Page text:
Michigan pursues road funding solutions via tax proposals

| 8/15/2008

With their state struggling to come up with solutions to help pay for road work, three Michigan state lawmakers are hopeful their tax proposals will gain favor at the statehouse. Local voter approval would be required for their passage.

Reasons given for the shortage in the transportation budget include higher fuel costs and soaring road construction expenses. A decline in fuel purchases, which results in less tax revenue for the state, also is a contributing factor.

Rep. Marty Knollenberg, R-Bloomfield Township, has offered one proposed solution – HB6322 – that would give counties multiple local funding options. Counties could increase the tax on gasoline and diesel by 3 cents per gallon. Two adjacent counties could join to impose a tax of up to 5 cents per gallon, and three adjacent counties could impose a tax of up to 7 cents per gallon.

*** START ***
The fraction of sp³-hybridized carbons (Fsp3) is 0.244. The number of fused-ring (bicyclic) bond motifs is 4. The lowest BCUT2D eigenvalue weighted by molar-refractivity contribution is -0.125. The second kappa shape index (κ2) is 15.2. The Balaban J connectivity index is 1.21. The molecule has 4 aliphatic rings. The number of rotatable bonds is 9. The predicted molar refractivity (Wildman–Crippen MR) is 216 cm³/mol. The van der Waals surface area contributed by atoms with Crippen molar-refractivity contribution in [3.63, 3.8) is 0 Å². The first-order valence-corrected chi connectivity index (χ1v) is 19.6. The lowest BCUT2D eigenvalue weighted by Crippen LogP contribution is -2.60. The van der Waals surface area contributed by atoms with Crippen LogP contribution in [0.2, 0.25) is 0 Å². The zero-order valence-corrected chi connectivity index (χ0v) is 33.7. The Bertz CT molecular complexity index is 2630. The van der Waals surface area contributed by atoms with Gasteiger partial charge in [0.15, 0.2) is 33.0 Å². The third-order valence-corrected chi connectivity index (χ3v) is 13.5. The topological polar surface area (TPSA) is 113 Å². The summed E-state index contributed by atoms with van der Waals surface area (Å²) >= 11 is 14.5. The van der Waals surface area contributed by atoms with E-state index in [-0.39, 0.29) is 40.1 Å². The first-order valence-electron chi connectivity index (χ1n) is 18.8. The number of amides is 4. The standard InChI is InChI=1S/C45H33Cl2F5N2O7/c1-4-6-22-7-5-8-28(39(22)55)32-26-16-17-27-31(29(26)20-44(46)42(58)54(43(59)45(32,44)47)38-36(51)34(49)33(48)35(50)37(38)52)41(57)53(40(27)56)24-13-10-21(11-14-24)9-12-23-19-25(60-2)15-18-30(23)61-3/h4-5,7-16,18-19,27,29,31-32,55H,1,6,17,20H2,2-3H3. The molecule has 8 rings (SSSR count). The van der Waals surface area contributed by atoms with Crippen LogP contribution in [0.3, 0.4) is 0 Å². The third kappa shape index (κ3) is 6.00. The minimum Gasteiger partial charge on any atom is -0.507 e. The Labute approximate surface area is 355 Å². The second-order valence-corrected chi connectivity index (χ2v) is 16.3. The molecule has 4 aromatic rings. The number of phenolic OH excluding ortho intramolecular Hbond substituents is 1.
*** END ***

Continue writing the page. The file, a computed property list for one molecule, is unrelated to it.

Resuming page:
Taxes collected would be required to be deposited into the state’s transportation fund for road work and repair, as well as public transit.

Two more revenue-generating measures would mandate that all fees collected be used solely for road work, public transit, rail service and landscaping.

Sponsored by Rep. Gabe Leland, D-Detroit, the first bill – HB6324 – would authorize counties to impose a real estate transfer tax based on a home’s value. Rep. Pam Byrnes, D-Lyndon Township, is the sponsor of another bill – HB6325 – that would authorize counties to apply an additional tax on vehicle registration fees.

The local-option bills are in the House Transportation Committee. They join statewide measures that would boost the state’s 15-cent-per-gallon diesel tax by 13 cents during the next three years, increase vehicle registration fees by 50 percent, and raise the state’s 19-cent-per-gallon gas tax by 9 cents during the next three years.

The statewide bills – HB4576 and HB4575, respectively – also are in the House Transportation Committee.

To view other legislative activities of interest for Michigan in 2008, click here.

– By Keith Goble, state legislative editor